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Dec 15, 2009 01:54 AM

ISO Easy but interesting braise/casserole for 15 for New Year's Eve?

I need a saucy dish for New year's eve that can preferably be made ahead - it's for a house party but I'll be juggling a toddler and will be working in a relatively small kitchen so it needs to be a straightforward meal. I'm cooking the main with a friend to help, and some other guests are doing the starters and puds (sob, I'd rather do it all). I am a total control freak so would like to suggest some nice starters and desserts that the other guests could bring.

I had thought about doing Machbous, a baked lamb and rice dish from Bahrain, but my cousin likes saucy food so want to offer her an alternative. I thought about moroccan food but I did this for a family do a couple of years ago and would rather do something new.

My other cousin suggested curry but I thought it would be a bit heavy waking up to the after effects of lots of wine, cocktails AND curry...

I always try to do too much so hope you might have some restrained suggestions.

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  1. Why not wine braised short ribs? This John Besh recipe has been recommended on CH many, many times but that's because its so damned good. It can be made a day in advance and is great served over mashed potatoes or polenta. I'm serving it for xmas dinner.


    The nice thing about this recipe is it has mass appeal without lacking flavor. It pairs easily with wine too, unlike curry.

    1 Reply
    1. re: lynnlato

      thanks, I was looking for something with slightly more unusual/complex flavours. I cooked for this group a couple of years back and did coq au vin so don't really want to do another straightforward french stew. I will bookmark the recipe tho, one to try in the new year (it's our coldest day of winter so far here, I wish someone would cook it for me for dinner...) Cheers!

    2. One year I did venison cooked in port and guiness for a crowd - delicious, and can be made in advance. This is the recipe - don't be put off by the pickled walnuts, they add a delicious piquancy to the sauce and practically disappear.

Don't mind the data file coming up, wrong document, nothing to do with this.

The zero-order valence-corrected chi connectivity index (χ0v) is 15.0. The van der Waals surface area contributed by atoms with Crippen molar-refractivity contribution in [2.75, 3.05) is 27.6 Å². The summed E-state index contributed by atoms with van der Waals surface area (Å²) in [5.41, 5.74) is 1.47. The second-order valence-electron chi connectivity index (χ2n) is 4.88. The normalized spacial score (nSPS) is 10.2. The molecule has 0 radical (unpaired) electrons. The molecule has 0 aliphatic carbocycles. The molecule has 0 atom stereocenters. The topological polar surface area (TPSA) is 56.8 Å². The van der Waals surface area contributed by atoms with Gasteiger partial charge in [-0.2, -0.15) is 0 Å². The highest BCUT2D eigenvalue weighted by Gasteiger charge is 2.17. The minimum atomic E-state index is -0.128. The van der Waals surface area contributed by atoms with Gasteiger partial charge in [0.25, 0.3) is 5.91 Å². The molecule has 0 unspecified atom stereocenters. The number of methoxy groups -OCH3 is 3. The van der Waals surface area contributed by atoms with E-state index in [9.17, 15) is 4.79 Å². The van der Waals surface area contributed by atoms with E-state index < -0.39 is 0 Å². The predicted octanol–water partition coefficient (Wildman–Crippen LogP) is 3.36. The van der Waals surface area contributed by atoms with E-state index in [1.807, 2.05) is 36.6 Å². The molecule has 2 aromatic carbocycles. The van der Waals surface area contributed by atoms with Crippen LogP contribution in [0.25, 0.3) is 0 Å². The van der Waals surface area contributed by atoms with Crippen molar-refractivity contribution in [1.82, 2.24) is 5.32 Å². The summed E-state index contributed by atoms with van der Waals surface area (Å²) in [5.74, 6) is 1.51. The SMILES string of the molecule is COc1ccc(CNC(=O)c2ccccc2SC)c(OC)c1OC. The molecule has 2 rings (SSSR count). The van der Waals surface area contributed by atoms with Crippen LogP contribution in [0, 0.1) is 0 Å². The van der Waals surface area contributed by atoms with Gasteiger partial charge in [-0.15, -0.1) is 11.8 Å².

1. What about a pork posole?


        You make it in advance for the flavors to meld. I like the idea of curry, too, and think it's perfect for winter.

        3 Replies
        1. re: chowser

          I love the sound of this but I'm in england - I only have a box of instant grits! I've never seen canned hominy anywhere,what does it look like?

          1. re: kookiegoddess

            Hominy looks like large corn kernels, white or yellow(golden).

            Interestingly, yesterday I was gifted an amazing African cookbook, "The Soul of A New Cuisine" by Marcus Samuelsson. He has many recipes that I think would have piqued your curiosity and craving for the exotic. Here is a link to a meal he prepared for a spread in Food & Wine. The Paprika Leg of Lamb sounds so interesting with the blend of sweet paprika, chile powder and cardamom, garlic and fresh rosemary. He serves it with an okra and roasted sweet potato salad, gingered creamed kale & cabbage, and also a tomato cucumber chutney. Recipes for all dishes are included and are on the right.


            I read below and it seems you've found a dish to meet your needs. Perhaps this will interest you later. Enjoy.

            1. re: lynnlato

              Wow thanks so much for posting, I look forward to reading the link! Once I've figured out what I'm going to do with my extremely dull looking chicken pieces....

        2. How about carnitas? You could do a lot of creative things with toppings and sauces, and aside from the final crisping, it can all be made ahead.

          Maybe some saucy black beans and rice on the side.

          1. Thanks for your suggestions, I decided to do a Greek Stifado with Lamb - I will serve with either greek roasted potatoes or orzo pasta, and top with a little feta.

            Now to decide on the side dishes!